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Dress(ing) for Success

How to keep your hunting boots in tip-top shape.

Dressing your boots not only helps keep your toes dry, but it also extends the life of your footgear.  Leathers are impregnated with oil or silicone during tanning to repel water and keep boots supple.  Under normal wear, those oil and silicone treatments migrate out of the leather and must be replaced to maintain the boots’ water repellency.

  Even Cordura nylon models and those Gore-Tex lined leather boots advertised as “waterproof” require periodic care. Although Gore-Tex loners do keep water away from your feet, they do nothing to help protect the boots themselves.

No matter what type of boots you wear, follow these rules to prolong their life:

1. Dress your boots regularly. Eight to 10 days of walking through thick brush may well scuff a pair of boots to the point where they need dressing .  You’ll know it’s time to re-treat your boots when water no longer beads up on the surface but begins to soak in.

2. Always follow the boot manufacturer’s recommendations when you choose a boot dressing or water-proofing.  Oil-tanned leather boots (which will feel oily to the touch) usually require an oil-based dressing.  Silicone-tanned boots should be treated with silicone dressing. Wax-based water-proofing products like Nikwax, Sno-Seal, and Montana Pitch-Blend work on all kinds of leathers but should not be used on Cordura boots.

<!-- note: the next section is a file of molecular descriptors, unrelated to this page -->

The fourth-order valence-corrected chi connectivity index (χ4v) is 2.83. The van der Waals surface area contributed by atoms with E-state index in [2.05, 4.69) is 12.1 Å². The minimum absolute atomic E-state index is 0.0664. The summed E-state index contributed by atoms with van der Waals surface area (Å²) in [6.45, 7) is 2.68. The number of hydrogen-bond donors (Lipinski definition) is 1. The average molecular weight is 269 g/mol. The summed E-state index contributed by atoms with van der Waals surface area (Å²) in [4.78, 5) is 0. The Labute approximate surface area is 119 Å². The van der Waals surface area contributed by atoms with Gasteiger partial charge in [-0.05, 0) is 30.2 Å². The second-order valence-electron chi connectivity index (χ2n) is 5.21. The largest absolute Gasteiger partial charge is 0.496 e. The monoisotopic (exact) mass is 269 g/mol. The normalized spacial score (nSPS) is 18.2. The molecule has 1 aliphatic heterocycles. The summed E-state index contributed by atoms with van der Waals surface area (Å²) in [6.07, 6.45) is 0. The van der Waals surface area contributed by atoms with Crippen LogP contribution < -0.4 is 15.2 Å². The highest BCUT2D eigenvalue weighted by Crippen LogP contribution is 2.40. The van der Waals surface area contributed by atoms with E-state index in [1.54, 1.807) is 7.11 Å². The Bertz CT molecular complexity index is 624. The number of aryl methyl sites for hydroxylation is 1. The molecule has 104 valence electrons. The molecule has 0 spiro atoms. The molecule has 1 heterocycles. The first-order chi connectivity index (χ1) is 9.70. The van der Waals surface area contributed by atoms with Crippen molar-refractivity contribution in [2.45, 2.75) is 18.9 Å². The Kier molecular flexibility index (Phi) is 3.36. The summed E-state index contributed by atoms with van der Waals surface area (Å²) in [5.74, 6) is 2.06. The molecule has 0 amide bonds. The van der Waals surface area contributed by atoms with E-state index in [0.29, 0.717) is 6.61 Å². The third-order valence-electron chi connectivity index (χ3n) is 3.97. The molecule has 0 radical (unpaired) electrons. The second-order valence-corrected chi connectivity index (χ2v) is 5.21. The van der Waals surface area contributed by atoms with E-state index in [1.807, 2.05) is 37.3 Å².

3.Clean your boots thoroughly before treating them. Use cold water and a soft brush to scrub dirt off leather or Cordura boots.  If necessary, use mild dish soap diluted with water.

4. Dry your boots thoroughly. Crumple some newspaper inside the boots to absorb moisture, and leave them out of direct sunlight for several hours. Never dry boots by setting them near a fire or on a hot radiator; excessive heat will shrink the leather and damage the stitching.  You can speed the drying process by putting the boots in from of an oscillating fan or by using an electric boot dryer.

5. When you apply dressing, pay special attention to the boots’ seams.  Not only are the seams the most likely part of a boot to leak, but dressing keeps the stitches supple and strong. If the boots has a stitch-down sole(that is, if the sole is sewn to the boot), be sure to cover those threads thoroughly. Cover all the seams in the upper part of the boot from the backstay (heel) to the toe box with liberal amounts of dressing. Make sure you cover the entire toe box, where most scuffing occurs, and take care to treat the gussets on the boot’s tongue.

   Finally, if your boot has rawhide laces, soak a cloth with dressing, hold it around the lace in your first and pull the lace through.

Information taken from Field and Stream Magazine. Article by Philip Bourjaily, December, 2000


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